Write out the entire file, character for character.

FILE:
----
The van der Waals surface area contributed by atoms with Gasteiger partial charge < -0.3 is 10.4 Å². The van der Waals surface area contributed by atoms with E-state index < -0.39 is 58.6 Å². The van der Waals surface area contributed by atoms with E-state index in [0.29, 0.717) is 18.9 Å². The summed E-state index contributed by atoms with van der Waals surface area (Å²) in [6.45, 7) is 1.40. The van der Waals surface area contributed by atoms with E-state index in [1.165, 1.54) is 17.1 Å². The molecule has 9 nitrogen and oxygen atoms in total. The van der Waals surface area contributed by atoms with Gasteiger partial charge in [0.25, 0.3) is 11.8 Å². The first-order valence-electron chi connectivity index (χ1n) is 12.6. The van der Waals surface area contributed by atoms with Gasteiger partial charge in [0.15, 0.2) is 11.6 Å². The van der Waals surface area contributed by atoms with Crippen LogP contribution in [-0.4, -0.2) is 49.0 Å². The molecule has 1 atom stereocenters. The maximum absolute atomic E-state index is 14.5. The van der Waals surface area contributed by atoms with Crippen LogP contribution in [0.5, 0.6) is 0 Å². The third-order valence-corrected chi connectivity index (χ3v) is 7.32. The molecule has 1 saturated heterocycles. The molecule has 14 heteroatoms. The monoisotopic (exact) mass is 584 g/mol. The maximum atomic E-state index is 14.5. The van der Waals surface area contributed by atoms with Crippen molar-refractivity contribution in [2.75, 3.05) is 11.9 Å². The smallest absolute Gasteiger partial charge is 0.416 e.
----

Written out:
The van der Waals surface area contributed by atoms with Gasteiger partial charge < -0.3 is 10.4 Å². The van der Waals surface area contributed by atoms with E-state index < -0.39 is 58.6 Å². The van der Waals surface area contributed by atoms with E-state index in [0.29, 0.717) is 18.9 Å². The summed E-state index contributed by atoms with van der Waals surface area (Å²) in [6.45, 7) is 1.40. The van der Waals surface area contributed by atoms with E-state index in [1.165, 1.54) is 17.1 Å². The molecule has 9 nitrogen and oxygen atoms in total. The van der Waals surface area contributed by atoms with Gasteiger partial charge in [0.25, 0.3) is 11.8 Å². The first-order valence-electron chi connectivity index (χ1n) is 12.6. The van der Waals surface area contributed by atoms with Gasteiger partial charge in [0.15, 0.2) is 11.6 Å². The van der Waals surface area contributed by atoms with Crippen LogP contribution in [-0.4, -0.2) is 49.0 Å². The molecule has 1 atom stereocenters. The maximum absolute atomic E-state index is 14.5. The van der Waals surface area contributed by atoms with Crippen LogP contribution in [0.5, 0.6) is 0 Å². The third-order valence-corrected chi connectivity index (χ3v) is 7.32. The molecule has 1 saturated heterocycles. The molecule has 14 heteroatoms. The monoisotopic (exact) mass is 584 g/mol. The maximum atomic E-state index is 14.5. The van der Waals surface area contributed by atoms with Crippen molar-refractivity contribution in [2.75, 3.05) is 11.9 Å². The smallest absolute Gasteiger partial charge is 0.416 e.